Embodiment and Process: Vida Simon

Vida Simon, "Cantastoria: a drawn opera," performance-installation, 2010. Courtesy of Eman Haram (photographer).

Vida Simon enters her work. The Montreal-based artist creates gentle, introspective drawing installation/performances where we witness her artistic process live and in progress. She literally embodies her own art, working with practices of drawing, writing, object making, movement, and sound. Her often contemplative creations have been shared through performances and residencies across Canada, in the US, Italy, Mexico City, Finland, Estonia, Lithuania, Chile, Slovakia and Switzerland over the past sixteen years. Simon has recently been working with the enactment of projected drawings, wanting to bring the drawing process to life. Her resulting performances, while loosely improvisational, are thoughtfully considered, material and time-based installation works that breathe life, depth, and wonder.

Vida Simon, "Excavation Drawings," performance-installation, 2006. Courtesy of Guy L’Heureux (photographer).

For Simon, the canvas always felt too limiting. While finishing her degree at the Nova Scotia College of Art and Design, she began building 3D installations extending from her paintings, creating layers, becoming immersed, digging deeper. One of her most meaningful projects was Excavation Drawings (2006), a performance-installation in a hotel in Montreal as part of VIVA! Art Action (a showcase of international inter-disciplinary performance art organized by six artist-run centers in Montreal).  Over a week, a pyjama-ed Simon drew for 4 hours a day before a vagrant audience, the evolution of drawing unfolded as a means of communication, intensely exploring ideas of rootedness and rootlessness, solitude and community, cleanliness and the mess of process. The poetically visual, site-specific work inspired Simon to reconsider her home city through the locale of the hotel room. The immersive process of drawing also best illustrates the completeness Simon has been striving towards in her work. In its direct and simple execution, the drawing installation manifests as an extension of Simon’s self and her psyche.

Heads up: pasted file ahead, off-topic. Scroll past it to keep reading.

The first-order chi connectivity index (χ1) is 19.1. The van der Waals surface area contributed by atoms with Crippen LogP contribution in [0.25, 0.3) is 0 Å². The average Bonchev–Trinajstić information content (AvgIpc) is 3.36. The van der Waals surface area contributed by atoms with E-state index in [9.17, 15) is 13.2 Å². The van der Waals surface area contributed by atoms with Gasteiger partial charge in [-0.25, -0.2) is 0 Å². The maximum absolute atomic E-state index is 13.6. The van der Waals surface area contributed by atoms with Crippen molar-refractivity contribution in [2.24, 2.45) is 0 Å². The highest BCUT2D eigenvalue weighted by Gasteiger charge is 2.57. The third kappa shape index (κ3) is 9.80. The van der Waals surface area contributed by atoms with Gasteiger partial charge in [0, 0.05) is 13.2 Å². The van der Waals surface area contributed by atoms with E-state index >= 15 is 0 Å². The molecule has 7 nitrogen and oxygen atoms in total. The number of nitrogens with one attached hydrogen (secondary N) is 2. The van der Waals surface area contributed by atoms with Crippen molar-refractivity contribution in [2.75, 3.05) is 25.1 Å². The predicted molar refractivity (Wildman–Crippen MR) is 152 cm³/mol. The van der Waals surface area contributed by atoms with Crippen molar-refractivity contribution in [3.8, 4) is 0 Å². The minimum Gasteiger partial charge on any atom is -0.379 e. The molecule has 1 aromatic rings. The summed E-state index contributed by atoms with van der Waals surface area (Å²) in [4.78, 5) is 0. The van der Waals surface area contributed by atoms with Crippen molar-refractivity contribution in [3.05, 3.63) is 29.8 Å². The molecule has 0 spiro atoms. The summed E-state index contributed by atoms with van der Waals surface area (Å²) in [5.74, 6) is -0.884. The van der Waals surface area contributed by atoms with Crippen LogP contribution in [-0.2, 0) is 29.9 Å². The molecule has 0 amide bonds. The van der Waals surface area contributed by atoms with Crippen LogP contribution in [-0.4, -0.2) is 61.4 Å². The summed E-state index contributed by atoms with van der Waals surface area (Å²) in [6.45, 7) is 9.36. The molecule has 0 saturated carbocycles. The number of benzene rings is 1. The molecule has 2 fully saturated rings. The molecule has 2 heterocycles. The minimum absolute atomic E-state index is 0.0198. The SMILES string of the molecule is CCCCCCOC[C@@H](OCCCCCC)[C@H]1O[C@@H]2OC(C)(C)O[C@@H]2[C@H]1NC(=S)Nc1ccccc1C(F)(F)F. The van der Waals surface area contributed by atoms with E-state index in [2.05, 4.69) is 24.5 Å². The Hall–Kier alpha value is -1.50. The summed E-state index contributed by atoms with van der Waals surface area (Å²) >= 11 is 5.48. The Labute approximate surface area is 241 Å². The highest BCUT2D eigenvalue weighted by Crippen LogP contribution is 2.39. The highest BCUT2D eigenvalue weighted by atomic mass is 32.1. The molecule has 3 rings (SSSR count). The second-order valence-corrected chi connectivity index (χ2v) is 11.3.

Vida Simon, "Excavation Drawings," performance-installation, 2006. Courtesy of Guy L’Heureux (photgrapher).

In the Deformes International Performance Bienal at the Museo de arte contemporaneo in Valdivia, Chile, the Montreal-based artist performed Uprooting (2008). Working instinctively in her allocated space, she chanced upon moss growing on the wall and the weeds growing in the cracks of the floor, and used them as points of departure. She murmured espejo, espero (mirror, I wait/hope) to the wall, uprooted the weeds and laid them out. Her actions became interlaced with invocations to her parents and grandparents. In this performance, a delicateness, a deference for her environment infused Simon’s work with a sacred inspired quality. The audience witnessed a process unfold, meditative, considered, and subtle.

Vida Simon, "Uprooting," performance, 2008. Courtesy of Jorge Aceituno (photographer).

Vida Simon, "Uprooting," performance, 2008. Courtesy of Jorge Aceituno (photographer).

Most recently, the Montreal artist has been involved with projects surrounding the idea of malinas. Malina is both the name of Austrian Ingeborg Bachmann’s 1971 theatrical novel confronting ideas of fascism and patriarchy, as well as the name of the confined spaces in which Jews hid in Lithuania during the war. The complex layers of meaning have nurtured Simon’s projects during residencies in Lithuania, leading her to further play with ideas of scale (projections and miniatures), ephemerality and nature. Simon has explored personal history and created magical, eerie, ethereal, whimsical, and folk-tale-like projects along the way that have included drawing installations and the creation of miniature models as well as puppets, both large and small. The human trace becomes otherworldly in Simon’s work. The results are entrancing.

Vida Simon, "Preserves," performance-installation, 2010. Courtesy the artist.

The projects have culminated this year in a performance-installation called Cantastoria: a drawn opera (pictured at the beginning of this post). Taking place in an old stable, the multi-performer work further explored projected drawings (this time through a constructed structure within the space housing an overhead projector) and incorporated live ambient sound. Stories and actions unfolded in the time-weathered space pregnant with the past, histories unraveled, the performers played with light, shadow, action, space, and movement.

Vida Simon, "Malinas," performance-installation, 2007. Courtesy the artist.

The Montreal artist just returned from Switzerland where she participated in the 9th International Performance Art Festival in Giswil. Simon always finds unique spaces to which to respond and create her work (previously performing in storefronts, hotel rooms, theatres, rooftops…) while engaging with plays of scale, materiality and embodiment. She surrenders herself fully to her process, digging in, and allowing work to unfold. Vida Simon is a true artist, living her life just as she produces her art, with wise simplicity that is rich and nuanced.


  1. the work of this artist is elegant, touching, and ephemeral!
    it must be experienced in time and space. however, this
    article reflects the beatuy and depth of her moving work.
    bravo, stefan!

    Reply

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